Olivier Assayass packs the film with incident and energy, trailing after his globe-hopping journey all over Europe, Northern Africa and the Middle East and watching the characters to blow through his story, and directs with a pace that suggests the runaway drive of the numerous missions yet pauses for us to get to know, if only briefly, all these characters and places. He takes the camera to the streets with handheld flexibility reigned in by stylistic discipline. It’s not about mock-documentary realism and exaggerated wobble but getting in, getting out, getting the shot with an immediacy that his jumped-up editing drives to a run. And yet it never feels rushed, even when missions spiral out of control. At almost six hours over three parts I was still ready for more, even as the once-sleek figure of outlaw style succumbs to gluttony and self-indulgence, physically and emotionally.
Michael Bay's third rock 'em sock 'em giant robot spectacular is all action and no sense
"Transformers: Dark of the Moon" (Paramount), Michael Bay's third rock 'em sock 'em giant robot spectacular, was shot and designed for 3D, a format that forced the director to slow his chaotic editing down and create a coherent action canvas. While the DVD and Blu-ray are standard format, they too benefit from the restraint: you can actually see the transformations unfold and the action play out. It's just the story that makes no sense.
What passes for a screenplay involves the discovery of Sentinel Prime, the former leader of the Autobots, on the dark side of the moon, and the Decipticon plot to enslave humanity to rebuild their homeworld. At least, that's the part that doesn't concern once and future hero Sam Witwicky (Shia LaBeouf) trying to land a job. Seriously, the kid who save saved the world -- twice -- and essentially signed the greatest living weapons in the universe to an exclusive partnership with the American military can't land a job, merely a supremely hot and utterly vacant new model girlfriend (Victoria's Secret model Rosie Huntington-Whiteley in her acting debut, though there's less action than posing and walking around seductively in runway fashions and underwear) and an absurdly luxurious Washington D.C. loft. What, no one in the Defense Department will give the guy a letter of recommendation?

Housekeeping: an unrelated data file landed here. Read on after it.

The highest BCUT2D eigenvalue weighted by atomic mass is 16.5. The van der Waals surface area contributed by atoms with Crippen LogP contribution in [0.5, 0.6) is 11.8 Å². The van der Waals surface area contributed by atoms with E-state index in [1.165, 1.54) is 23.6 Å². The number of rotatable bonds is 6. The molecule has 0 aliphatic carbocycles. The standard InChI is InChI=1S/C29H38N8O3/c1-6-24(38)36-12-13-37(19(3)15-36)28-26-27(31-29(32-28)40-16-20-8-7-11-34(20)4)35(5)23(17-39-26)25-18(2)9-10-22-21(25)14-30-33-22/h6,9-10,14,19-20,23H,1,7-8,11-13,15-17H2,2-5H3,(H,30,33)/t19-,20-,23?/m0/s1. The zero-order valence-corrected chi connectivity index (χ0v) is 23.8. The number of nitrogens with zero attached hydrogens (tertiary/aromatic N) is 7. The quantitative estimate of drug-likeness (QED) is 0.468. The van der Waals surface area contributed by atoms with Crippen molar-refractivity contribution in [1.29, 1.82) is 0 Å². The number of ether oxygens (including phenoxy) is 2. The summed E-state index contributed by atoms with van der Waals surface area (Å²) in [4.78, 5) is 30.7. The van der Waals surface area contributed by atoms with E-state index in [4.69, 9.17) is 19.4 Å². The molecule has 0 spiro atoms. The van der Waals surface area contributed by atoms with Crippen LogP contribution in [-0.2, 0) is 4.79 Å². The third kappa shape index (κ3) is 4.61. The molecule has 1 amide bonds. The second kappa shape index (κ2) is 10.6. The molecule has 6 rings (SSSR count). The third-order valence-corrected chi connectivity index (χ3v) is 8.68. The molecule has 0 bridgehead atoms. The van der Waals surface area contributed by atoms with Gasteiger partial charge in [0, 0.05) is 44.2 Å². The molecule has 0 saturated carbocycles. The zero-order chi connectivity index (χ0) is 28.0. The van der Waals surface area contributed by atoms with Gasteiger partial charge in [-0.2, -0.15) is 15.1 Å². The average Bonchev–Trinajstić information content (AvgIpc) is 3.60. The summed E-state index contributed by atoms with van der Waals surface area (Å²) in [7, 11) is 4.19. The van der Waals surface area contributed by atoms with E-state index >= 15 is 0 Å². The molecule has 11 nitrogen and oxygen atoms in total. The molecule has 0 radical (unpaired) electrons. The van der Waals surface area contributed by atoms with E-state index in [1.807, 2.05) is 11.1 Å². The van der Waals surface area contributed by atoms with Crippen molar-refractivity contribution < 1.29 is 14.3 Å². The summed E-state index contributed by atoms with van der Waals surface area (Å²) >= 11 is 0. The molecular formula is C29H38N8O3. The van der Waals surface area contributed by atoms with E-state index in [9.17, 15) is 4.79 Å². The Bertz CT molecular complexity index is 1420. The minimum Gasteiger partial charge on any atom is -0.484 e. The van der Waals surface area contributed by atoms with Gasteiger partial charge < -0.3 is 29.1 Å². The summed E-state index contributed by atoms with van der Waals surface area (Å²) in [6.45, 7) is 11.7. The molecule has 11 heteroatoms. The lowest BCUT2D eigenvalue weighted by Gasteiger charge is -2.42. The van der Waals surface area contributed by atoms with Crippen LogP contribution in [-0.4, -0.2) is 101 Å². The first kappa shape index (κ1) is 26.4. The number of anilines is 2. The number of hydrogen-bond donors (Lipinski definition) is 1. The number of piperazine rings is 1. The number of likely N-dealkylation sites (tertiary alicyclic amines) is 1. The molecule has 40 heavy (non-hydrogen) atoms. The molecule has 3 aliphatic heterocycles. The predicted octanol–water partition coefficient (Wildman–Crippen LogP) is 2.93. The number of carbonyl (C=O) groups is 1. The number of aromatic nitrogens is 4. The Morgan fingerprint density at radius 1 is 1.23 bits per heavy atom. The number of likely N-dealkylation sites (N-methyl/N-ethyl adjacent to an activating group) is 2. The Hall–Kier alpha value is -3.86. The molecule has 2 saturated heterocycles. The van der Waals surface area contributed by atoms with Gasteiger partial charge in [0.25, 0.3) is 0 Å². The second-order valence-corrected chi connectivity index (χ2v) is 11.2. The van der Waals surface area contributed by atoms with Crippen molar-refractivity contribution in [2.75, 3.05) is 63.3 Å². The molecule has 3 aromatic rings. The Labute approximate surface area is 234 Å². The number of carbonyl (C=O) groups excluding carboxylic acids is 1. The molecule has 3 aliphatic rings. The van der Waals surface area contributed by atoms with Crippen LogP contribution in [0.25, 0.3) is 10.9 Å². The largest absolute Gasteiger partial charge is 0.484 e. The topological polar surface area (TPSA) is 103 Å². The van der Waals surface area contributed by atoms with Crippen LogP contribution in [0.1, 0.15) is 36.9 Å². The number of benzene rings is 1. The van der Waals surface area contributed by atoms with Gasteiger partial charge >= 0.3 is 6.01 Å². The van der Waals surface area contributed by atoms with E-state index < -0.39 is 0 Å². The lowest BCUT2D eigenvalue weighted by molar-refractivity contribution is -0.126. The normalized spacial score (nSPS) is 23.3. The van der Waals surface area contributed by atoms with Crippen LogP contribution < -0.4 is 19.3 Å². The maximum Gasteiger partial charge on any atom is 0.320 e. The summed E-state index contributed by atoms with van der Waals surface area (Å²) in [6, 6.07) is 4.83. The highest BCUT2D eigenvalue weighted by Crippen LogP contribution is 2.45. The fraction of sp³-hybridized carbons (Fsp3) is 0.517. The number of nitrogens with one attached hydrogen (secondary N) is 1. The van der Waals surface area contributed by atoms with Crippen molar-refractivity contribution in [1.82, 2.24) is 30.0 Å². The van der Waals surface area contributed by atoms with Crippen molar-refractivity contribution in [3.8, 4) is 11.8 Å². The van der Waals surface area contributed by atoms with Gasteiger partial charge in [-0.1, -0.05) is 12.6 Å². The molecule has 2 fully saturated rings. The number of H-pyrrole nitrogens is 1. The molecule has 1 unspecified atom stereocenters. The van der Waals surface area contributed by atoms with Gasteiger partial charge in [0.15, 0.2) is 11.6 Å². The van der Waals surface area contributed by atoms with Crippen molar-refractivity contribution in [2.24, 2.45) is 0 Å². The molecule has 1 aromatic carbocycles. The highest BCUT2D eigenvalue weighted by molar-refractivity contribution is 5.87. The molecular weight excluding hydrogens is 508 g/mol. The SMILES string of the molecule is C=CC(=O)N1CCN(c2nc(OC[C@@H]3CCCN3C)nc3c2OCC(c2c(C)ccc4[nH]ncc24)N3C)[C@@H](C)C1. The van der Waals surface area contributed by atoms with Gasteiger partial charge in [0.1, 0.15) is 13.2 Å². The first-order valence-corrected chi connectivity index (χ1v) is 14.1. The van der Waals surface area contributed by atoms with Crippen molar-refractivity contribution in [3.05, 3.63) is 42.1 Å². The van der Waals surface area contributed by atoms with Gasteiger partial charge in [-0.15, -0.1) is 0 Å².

Anyway, after an ingenious hook of an opening scene, Bay and screenwriter Ehren Kruger pile on caricatures (John Turturro as the obsessive Agent Simmons, John Malkovich as eccentric software genius Bruce Brazos) and comedy scenes (special credit to Alan Tudyk, who vamps tired bits with madcap commitment and wild intensity) until Sentinel Prime is revived with the voice of Leonard Nimoy (complete with gratuitous "Star Trek" gag) and the evil Decipticon scheme is revealed. Then the film revs up for an hour of non-stop combat. Because when you get down to it, this is a movie about giant alien robots who go to war in Chicago and destroy half the city along the way. Who needs a story?